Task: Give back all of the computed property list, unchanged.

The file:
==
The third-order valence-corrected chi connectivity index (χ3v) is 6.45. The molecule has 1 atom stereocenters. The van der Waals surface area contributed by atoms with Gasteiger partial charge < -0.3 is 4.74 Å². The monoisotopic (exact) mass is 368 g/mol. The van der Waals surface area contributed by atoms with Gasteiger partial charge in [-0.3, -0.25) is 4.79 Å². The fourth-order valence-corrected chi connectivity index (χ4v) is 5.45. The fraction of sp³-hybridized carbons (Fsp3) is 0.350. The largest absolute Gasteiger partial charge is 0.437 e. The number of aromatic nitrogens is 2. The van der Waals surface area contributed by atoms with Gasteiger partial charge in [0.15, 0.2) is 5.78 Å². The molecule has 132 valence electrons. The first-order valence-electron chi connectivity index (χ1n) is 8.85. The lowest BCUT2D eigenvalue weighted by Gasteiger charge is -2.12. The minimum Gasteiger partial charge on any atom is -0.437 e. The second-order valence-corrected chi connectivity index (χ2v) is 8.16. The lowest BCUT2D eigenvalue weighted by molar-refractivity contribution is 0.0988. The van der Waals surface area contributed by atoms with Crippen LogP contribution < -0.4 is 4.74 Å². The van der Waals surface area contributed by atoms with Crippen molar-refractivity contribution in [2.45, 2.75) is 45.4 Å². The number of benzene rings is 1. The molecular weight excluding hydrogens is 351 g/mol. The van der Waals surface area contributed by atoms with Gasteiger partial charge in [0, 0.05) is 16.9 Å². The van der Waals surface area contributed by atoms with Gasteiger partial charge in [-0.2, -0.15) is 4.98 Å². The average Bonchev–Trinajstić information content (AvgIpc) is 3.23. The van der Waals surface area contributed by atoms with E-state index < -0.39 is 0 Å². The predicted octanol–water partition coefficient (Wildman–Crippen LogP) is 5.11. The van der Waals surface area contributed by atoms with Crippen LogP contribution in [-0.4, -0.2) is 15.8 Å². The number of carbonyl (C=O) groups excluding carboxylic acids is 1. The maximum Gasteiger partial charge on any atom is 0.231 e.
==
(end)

The third-order valence-corrected chi connectivity index (χ3v) is 6.45. The molecule has 1 atom stereocenters. The van der Waals surface area contributed by atoms with Gasteiger partial charge < -0.3 is 4.74 Å². The monoisotopic (exact) mass is 368 g/mol. The van der Waals surface area contributed by atoms with Gasteiger partial charge in [-0.3, -0.25) is 4.79 Å². The fourth-order valence-corrected chi connectivity index (χ4v) is 5.45. The fraction of sp³-hybridized carbons (Fsp3) is 0.350. The largest absolute Gasteiger partial charge is 0.437 e. The number of aromatic nitrogens is 2. The van der Waals surface area contributed by atoms with Gasteiger partial charge in [0.15, 0.2) is 5.78 Å². The molecule has 132 valence electrons. The first-order valence-electron chi connectivity index (χ1n) is 8.85. The lowest BCUT2D eigenvalue weighted by Gasteiger charge is -2.12. The minimum Gasteiger partial charge on any atom is -0.437 e. The second-order valence-corrected chi connectivity index (χ2v) is 8.16. The lowest BCUT2D eigenvalue weighted by molar-refractivity contribution is 0.0988. The van der Waals surface area contributed by atoms with Crippen LogP contribution < -0.4 is 4.74 Å². The van der Waals surface area contributed by atoms with Crippen molar-refractivity contribution in [2.45, 2.75) is 45.4 Å². The number of benzene rings is 1. The molecular weight excluding hydrogens is 351 g/mol. The van der Waals surface area contributed by atoms with Gasteiger partial charge in [0, 0.05) is 16.9 Å². The van der Waals surface area contributed by atoms with Gasteiger partial charge in [-0.2, -0.15) is 4.98 Å². The average Bonchev–Trinajstić information content (AvgIpc) is 3.23. The van der Waals surface area contributed by atoms with E-state index < -0.39 is 0 Å². The predicted octanol–water partition coefficient (Wildman–Crippen LogP) is 5.11. The van der Waals surface area contributed by atoms with Crippen LogP contribution in [-0.4, -0.2) is 15.8 Å². The number of carbonyl (C=O) groups excluding carboxylic acids is 1. The maximum Gasteiger partial charge on any atom is 0.231 e.